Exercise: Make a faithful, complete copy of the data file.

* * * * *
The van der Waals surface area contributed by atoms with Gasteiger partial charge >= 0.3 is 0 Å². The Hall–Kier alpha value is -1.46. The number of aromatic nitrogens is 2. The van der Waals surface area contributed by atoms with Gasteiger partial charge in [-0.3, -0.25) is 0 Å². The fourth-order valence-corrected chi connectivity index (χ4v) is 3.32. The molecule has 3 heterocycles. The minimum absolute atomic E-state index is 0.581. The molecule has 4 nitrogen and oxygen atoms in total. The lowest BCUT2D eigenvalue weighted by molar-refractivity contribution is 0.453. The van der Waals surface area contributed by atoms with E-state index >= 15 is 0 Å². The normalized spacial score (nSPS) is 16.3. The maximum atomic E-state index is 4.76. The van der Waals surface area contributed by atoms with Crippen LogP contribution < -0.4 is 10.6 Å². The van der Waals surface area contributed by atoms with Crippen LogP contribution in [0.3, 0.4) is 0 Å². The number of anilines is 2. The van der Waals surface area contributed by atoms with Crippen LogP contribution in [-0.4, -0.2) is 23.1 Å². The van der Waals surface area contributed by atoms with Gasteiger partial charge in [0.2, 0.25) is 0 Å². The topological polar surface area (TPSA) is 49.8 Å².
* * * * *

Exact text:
The van der Waals surface area contributed by atoms with Gasteiger partial charge >= 0.3 is 0 Å². The Hall–Kier alpha value is -1.46. The number of aromatic nitrogens is 2. The van der Waals surface area contributed by atoms with Gasteiger partial charge in [-0.3, -0.25) is 0 Å². The fourth-order valence-corrected chi connectivity index (χ4v) is 3.32. The molecule has 3 heterocycles. The minimum absolute atomic E-state index is 0.581. The molecule has 4 nitrogen and oxygen atoms in total. The lowest BCUT2D eigenvalue weighted by molar-refractivity contribution is 0.453. The van der Waals surface area contributed by atoms with E-state index >= 15 is 0 Å². The normalized spacial score (nSPS) is 16.3. The maximum atomic E-state index is 4.76. The van der Waals surface area contributed by atoms with Crippen LogP contribution < -0.4 is 10.6 Å². The van der Waals surface area contributed by atoms with Crippen LogP contribution in [0.3, 0.4) is 0 Å². The number of anilines is 2. The van der Waals surface area contributed by atoms with Crippen LogP contribution in [-0.4, -0.2) is 23.1 Å². The van der Waals surface area contributed by atoms with Gasteiger partial charge in [0.2, 0.25) is 0 Å². The topological polar surface area (TPSA) is 49.8 Å².